How Much Savings Is Enough?

Aug 1, 2013 by

Retirement Ahead road signLen Penzo is running a series on his blog called “How I Live on Less than $40,000 Annually.” He finds people from different geographic areas and circumstances and lets them explain how they live while spending less than $40k per year.

Could You Live on $40,000 a Year in Retirement?

Len’s series made me think about whether some people could live on $40,000 or less in retirement. Many aren’t going to have a choice, so it seems. Then I wondered how large a nest egg one would need to withdraw $40,000 a year and run little risk of running out of money. The answer depends on many future variables, but I isolated two important ones—future inflation and the return earned on savings—and created this graph (which I like to do):

graph depicting how long a nest egg lasts

The three lines show three different starting nest egg sizes: $1 million, $500,000, and $250,000. Then to take into account both inflation and return on the invested nest egg, I plotted real return on investment across the bottom and years until the nest egg is gone on the vertical axis (or “y” axis for you engineers). “Real” simply means after inflation. Example:

Inflation during your retirement years: 2%

Return you earn on your savings: 5%

Real return on investment = 5% − 2% = 3%

So plug in your own expectations. Note that real returns can be negative if you expect inflation to outpace your investment returns.

How Much Can You Withdraw to Make Your Nest Egg Last 30 Years?

Now let’s ask the same question a bit differently. Given a $1 million, $500k, or $250k  nest egg, how much can you withdraw annually to make your savings last 30 years? Here you go.

graph showing how much I can withdraw from savings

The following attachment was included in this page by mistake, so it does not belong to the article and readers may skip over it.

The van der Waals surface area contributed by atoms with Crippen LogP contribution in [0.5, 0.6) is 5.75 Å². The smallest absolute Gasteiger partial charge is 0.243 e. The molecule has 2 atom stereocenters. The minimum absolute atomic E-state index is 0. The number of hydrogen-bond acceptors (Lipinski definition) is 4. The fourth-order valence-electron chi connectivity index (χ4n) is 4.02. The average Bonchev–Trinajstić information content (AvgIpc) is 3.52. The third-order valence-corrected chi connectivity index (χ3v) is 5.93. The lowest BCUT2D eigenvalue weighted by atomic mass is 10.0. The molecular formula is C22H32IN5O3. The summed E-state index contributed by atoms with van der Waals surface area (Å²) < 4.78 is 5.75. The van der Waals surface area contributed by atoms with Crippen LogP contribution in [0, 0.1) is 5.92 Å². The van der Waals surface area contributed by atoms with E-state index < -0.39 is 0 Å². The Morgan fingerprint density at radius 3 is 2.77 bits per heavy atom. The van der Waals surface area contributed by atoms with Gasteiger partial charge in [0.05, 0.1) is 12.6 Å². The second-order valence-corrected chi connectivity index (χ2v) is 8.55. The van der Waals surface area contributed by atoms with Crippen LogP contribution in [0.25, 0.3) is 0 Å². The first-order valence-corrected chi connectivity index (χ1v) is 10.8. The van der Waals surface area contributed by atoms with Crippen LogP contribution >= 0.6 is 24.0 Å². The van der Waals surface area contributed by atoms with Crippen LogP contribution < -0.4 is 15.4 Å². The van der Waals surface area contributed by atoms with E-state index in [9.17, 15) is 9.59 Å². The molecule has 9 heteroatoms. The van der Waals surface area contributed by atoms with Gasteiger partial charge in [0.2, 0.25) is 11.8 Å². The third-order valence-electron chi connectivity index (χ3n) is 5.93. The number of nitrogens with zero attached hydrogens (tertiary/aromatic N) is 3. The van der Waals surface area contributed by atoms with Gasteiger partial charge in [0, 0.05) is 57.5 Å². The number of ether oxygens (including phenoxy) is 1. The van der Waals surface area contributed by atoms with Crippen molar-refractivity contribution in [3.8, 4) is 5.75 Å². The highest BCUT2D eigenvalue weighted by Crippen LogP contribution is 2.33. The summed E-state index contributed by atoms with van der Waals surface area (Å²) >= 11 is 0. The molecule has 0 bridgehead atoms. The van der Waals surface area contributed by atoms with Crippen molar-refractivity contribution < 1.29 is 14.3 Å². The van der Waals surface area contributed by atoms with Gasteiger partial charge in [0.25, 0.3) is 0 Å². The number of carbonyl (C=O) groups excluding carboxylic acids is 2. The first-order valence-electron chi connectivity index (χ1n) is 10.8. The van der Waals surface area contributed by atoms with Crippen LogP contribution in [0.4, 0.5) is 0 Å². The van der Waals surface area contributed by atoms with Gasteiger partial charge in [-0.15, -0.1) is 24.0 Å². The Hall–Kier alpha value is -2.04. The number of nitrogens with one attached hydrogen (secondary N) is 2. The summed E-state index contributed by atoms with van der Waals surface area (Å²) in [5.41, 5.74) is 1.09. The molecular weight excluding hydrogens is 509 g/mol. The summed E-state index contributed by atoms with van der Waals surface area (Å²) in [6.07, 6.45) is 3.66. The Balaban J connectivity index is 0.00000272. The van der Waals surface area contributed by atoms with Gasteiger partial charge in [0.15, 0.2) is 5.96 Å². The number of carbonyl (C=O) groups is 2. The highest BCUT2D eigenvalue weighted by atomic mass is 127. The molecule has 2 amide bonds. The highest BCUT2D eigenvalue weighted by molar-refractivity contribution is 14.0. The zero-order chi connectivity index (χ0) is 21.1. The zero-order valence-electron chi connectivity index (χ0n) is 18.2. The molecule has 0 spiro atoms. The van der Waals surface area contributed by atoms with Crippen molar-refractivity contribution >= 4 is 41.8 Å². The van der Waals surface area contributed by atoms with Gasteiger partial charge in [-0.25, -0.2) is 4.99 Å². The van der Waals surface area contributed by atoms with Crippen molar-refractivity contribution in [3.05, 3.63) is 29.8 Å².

Again based on your assumptions for a real rate of return on your savings, this graph shows the most you can withdraw each year to make the nest egg last 30 years. In the example, you could withdraw $28,400 annually from a $500,000 nest egg that earned a 4% annual real rate of return over the 30 years.

How to Use the Graphs in the Real World

You can of course retire from your full-time career whenever you want, but information like this will give you a sense of how much extra income you’ll need to supplement withdrawals from your nest egg to meet your living expenses, whatever they may be. You’ll be getting Social Security (or the equivalent if you live outside of the U.S.) we hope, but if there’s still a deficit in your household budget, you’ll have to keep earning to fill the gap, change your lifestyle to spend less, or both.

A BIG Caveat

As you may have noticed, stocks have become quite crash-prone over the past 15 years. The problem with an analysis like the above is it implicitly assumes everything happens smoothly and regularly. In particular, the average annual real investment return is assumed to happen each and every year of the graph’s time horizon. We know that’s not how things work in the real world.

Let’s say for you year 1 in the first graph was 2007. (For millions of people, it was.) You may have seen your $1,000,000 nest egg “Wall Streeted” to $600,000 by early 2009. Would you have then had the nerve to continue withdrawing, say, $50,000 annually? I wouldn’t have. Stocks have recovered, but if they hadn’t you would have “jumped lines” so to speak on the first graph, suddenly finding yourself on a trajectory that would exhaust your badly cracked nest egg long before the age to which you hope to live.

You may draw your own lesson from the past five years, but for me it’s aim to build a nest egg about double the size I think I might need if stocks will comprise a significant portion of my investments after I’m within a decade of my target retirement date.

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